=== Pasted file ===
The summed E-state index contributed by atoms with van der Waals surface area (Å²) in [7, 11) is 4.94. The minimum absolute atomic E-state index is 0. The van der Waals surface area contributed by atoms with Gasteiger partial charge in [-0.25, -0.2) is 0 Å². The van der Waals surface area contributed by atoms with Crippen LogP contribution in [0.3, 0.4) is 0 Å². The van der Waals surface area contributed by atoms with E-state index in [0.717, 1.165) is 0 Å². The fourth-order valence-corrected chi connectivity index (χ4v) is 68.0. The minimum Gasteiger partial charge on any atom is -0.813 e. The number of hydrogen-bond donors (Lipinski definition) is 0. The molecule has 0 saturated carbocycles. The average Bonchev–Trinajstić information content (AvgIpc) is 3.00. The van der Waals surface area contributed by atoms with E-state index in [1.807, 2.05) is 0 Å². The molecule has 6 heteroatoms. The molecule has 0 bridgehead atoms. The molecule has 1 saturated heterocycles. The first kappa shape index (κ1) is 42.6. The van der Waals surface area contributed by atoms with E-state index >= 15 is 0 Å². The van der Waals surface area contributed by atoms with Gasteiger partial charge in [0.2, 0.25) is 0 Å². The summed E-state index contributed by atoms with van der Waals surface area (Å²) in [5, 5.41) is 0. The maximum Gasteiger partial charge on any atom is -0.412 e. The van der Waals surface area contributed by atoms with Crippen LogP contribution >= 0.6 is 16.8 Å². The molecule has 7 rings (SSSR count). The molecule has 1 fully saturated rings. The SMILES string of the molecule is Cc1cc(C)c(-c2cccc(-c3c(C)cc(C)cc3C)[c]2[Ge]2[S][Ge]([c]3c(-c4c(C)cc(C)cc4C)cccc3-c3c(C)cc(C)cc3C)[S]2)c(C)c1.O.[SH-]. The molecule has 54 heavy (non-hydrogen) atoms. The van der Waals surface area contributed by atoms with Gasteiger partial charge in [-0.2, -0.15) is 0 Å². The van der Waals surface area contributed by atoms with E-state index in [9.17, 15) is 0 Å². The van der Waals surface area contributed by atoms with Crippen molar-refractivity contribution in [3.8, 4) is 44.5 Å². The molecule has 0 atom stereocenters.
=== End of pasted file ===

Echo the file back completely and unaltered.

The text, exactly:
The summed E-state index contributed by atoms with van der Waals surface area (Å²) in [7, 11) is 4.94. The minimum absolute atomic E-state index is 0. The van der Waals surface area contributed by atoms with Gasteiger partial charge in [-0.25, -0.2) is 0 Å². The van der Waals surface area contributed by atoms with Crippen LogP contribution in [0.3, 0.4) is 0 Å². The van der Waals surface area contributed by atoms with E-state index in [0.717, 1.165) is 0 Å². The fourth-order valence-corrected chi connectivity index (χ4v) is 68.0. The minimum Gasteiger partial charge on any atom is -0.813 e. The number of hydrogen-bond donors (Lipinski definition) is 0. The molecule has 0 saturated carbocycles. The average Bonchev–Trinajstić information content (AvgIpc) is 3.00. The van der Waals surface area contributed by atoms with E-state index in [1.807, 2.05) is 0 Å². The molecule has 6 heteroatoms. The molecule has 0 bridgehead atoms. The molecule has 1 saturated heterocycles. The first kappa shape index (κ1) is 42.6. The van der Waals surface area contributed by atoms with E-state index >= 15 is 0 Å². The van der Waals surface area contributed by atoms with Gasteiger partial charge in [0.2, 0.25) is 0 Å². The summed E-state index contributed by atoms with van der Waals surface area (Å²) in [5, 5.41) is 0. The maximum Gasteiger partial charge on any atom is -0.412 e. The van der Waals surface area contributed by atoms with Crippen LogP contribution >= 0.6 is 16.8 Å². The molecule has 7 rings (SSSR count). The molecule has 1 fully saturated rings. The SMILES string of the molecule is Cc1cc(C)c(-c2cccc(-c3c(C)cc(C)cc3C)[c]2[Ge]2[S][Ge]([c]3c(-c4c(C)cc(C)cc4C)cccc3-c3c(C)cc(C)cc3C)[S]2)c(C)c1.O.[SH-]. The molecule has 54 heavy (non-hydrogen) atoms. The van der Waals surface area contributed by atoms with Gasteiger partial charge in [-0.2, -0.15) is 0 Å². The van der Waals surface area contributed by atoms with E-state index in [9.17, 15) is 0 Å². The van der Waals surface area contributed by atoms with Crippen molar-refractivity contribution in [3.8, 4) is 44.5 Å². The molecule has 0 atom stereocenters.